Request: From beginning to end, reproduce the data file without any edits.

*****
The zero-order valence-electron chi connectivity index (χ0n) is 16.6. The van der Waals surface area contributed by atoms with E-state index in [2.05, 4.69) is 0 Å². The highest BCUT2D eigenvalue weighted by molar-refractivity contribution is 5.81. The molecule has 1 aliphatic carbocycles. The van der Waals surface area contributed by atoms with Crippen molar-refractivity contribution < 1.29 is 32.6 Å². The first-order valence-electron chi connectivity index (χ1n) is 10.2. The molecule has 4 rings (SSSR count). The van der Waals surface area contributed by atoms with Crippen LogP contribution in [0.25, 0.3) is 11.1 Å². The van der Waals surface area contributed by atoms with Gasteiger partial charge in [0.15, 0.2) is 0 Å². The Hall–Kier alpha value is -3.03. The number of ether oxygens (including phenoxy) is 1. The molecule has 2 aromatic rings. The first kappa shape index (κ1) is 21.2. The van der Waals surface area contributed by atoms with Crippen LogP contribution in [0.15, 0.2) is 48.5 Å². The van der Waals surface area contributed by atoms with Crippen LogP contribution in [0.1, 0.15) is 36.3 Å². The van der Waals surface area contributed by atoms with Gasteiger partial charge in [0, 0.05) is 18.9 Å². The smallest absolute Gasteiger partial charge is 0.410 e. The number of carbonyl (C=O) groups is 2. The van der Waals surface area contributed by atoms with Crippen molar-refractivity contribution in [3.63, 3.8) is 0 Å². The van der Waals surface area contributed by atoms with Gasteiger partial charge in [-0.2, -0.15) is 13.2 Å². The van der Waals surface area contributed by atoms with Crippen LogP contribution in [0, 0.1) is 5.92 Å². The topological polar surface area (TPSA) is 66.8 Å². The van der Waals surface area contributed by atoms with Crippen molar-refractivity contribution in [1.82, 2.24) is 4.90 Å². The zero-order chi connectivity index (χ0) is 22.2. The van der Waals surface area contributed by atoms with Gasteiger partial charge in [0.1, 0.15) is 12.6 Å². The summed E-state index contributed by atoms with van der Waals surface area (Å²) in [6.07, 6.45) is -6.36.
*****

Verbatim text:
The zero-order valence-electron chi connectivity index (χ0n) is 16.6. The van der Waals surface area contributed by atoms with E-state index in [2.05, 4.69) is 0 Å². The highest BCUT2D eigenvalue weighted by molar-refractivity contribution is 5.81. The molecule has 1 aliphatic carbocycles. The van der Waals surface area contributed by atoms with Crippen molar-refractivity contribution < 1.29 is 32.6 Å². The first-order valence-electron chi connectivity index (χ1n) is 10.2. The molecule has 4 rings (SSSR count). The van der Waals surface area contributed by atoms with Crippen LogP contribution in [0.25, 0.3) is 11.1 Å². The van der Waals surface area contributed by atoms with Gasteiger partial charge in [0.15, 0.2) is 0 Å². The Hall–Kier alpha value is -3.03. The number of ether oxygens (including phenoxy) is 1. The molecule has 2 aromatic rings. The first kappa shape index (κ1) is 21.2. The van der Waals surface area contributed by atoms with Crippen LogP contribution in [0.15, 0.2) is 48.5 Å². The van der Waals surface area contributed by atoms with Crippen LogP contribution in [0.1, 0.15) is 36.3 Å². The van der Waals surface area contributed by atoms with Gasteiger partial charge in [0, 0.05) is 18.9 Å². The smallest absolute Gasteiger partial charge is 0.410 e. The number of carbonyl (C=O) groups is 2. The van der Waals surface area contributed by atoms with Crippen molar-refractivity contribution in [3.63, 3.8) is 0 Å². The van der Waals surface area contributed by atoms with Gasteiger partial charge in [-0.2, -0.15) is 13.2 Å². The van der Waals surface area contributed by atoms with Crippen LogP contribution in [0, 0.1) is 5.92 Å². The topological polar surface area (TPSA) is 66.8 Å². The van der Waals surface area contributed by atoms with Crippen molar-refractivity contribution in [1.82, 2.24) is 4.90 Å². The zero-order chi connectivity index (χ0) is 22.2. The van der Waals surface area contributed by atoms with Gasteiger partial charge in [0.1, 0.15) is 12.6 Å². The summed E-state index contributed by atoms with van der Waals surface area (Å²) in [6.07, 6.45) is -6.36.